Tag Archives: Blean

Troll the ancient Christmas carol

And so, the Chamber Choir’s first public concert has suddenly come and gone. After all the preparation, the eager anticipation and excitement, the Advent sequence evaporated in a whiff of Christmas spice.

With the first unfolding of the Advent antiphon into the church of St Damian and St Cosmus at Blean, we well and truly ushered in the season of Advent. Carols, readings, poems, ancient plainsong – all combined to bring about a time to contemplate different aspects of this period of the year. Because, after all, that’s what concerts do; they create a defined moment out of the humdrum of normal routine, away from the daily concerns of life, and offer a chance to experience time-out-of-time. For a brief moment, time is governed not by the remorseless ticking of the clock or by timetables, schedules and commitments; instead, time is dictated by the crotchet pulse of a carol, or the lithe agility of a piece of plainchant, or in the measured metre of a piece of poetry.

After the concert, there was a definite sense of achievement, of pride in what we’d achieved; it’s a big step between all the rehearsal preparation to delivery in performance, and nothing can quite prepare an ensemble for that crucible of performing in public. Our next commitment is in Canterbury Cathedral on Monday, for the University Carol Service, towards which we are all looking forward.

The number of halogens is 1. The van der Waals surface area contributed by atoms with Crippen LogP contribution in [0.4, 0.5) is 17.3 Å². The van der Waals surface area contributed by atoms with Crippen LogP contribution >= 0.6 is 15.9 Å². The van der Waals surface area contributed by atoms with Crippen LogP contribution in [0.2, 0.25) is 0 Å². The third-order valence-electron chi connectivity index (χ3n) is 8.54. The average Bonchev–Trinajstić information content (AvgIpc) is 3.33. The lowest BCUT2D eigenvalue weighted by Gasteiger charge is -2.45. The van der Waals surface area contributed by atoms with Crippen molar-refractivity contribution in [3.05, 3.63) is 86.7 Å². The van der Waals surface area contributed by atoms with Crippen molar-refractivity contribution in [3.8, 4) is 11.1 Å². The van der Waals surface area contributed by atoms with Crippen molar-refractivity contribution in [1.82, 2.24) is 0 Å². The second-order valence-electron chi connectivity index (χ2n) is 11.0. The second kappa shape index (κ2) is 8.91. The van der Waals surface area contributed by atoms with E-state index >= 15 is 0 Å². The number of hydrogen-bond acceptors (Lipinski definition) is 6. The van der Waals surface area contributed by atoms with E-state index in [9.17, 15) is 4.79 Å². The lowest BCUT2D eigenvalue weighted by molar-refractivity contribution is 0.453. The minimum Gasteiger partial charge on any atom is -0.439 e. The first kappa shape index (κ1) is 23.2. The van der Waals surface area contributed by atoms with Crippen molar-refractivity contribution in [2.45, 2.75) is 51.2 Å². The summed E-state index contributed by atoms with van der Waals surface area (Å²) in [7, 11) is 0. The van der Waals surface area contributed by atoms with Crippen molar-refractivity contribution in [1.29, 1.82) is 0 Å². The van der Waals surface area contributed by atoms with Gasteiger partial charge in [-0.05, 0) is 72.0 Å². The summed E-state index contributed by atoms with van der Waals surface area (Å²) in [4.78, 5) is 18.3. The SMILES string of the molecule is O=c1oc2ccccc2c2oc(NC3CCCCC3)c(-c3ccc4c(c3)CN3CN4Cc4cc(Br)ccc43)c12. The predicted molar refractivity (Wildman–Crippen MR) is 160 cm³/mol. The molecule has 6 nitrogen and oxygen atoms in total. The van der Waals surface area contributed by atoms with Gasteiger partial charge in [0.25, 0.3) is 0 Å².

Advent is here.

Pictures by Matt Wilson:© University of Kent

Some carols and some lessons

There was an eager sense of anticipation at last night’s rehearsal, as we gathered in the church of St Damian & St Cosmus, in Blean, for our last evening rehearsal ahead of Friday’s Advent concert. At last, we were taking the repertoire for the concert and running it in its entirety, including all the readings, in the space in which we’ll be actually be performing.

The church itself glowed with a gentle light as we all drove down the country lane towards it in the darkness. Spilling out into the crisp, chill November night, you could sense the excitement growing, coupled with a real sense of the Advent season’s imminent arrival. Gathering in the church to lay out the chairs took some time, as we gave crucial consideration to key ideas – could we stand throughout the whole concert ? If we sat and stood again, could we do so without looking ragged ? And why is the Carols for Choir compendium so darn heavy ?

It’s become apparent that Deck The Hall is something of a showpiece for this year’s Choir, the best we deliver best, so this was the first piece we sang, in order to set a benchmark for our standard of performance; then we launched into the first Advent antiphon, and we were off.

Matt rehearsing the Chamber Choir

Matt rehearsing the Chamber Choir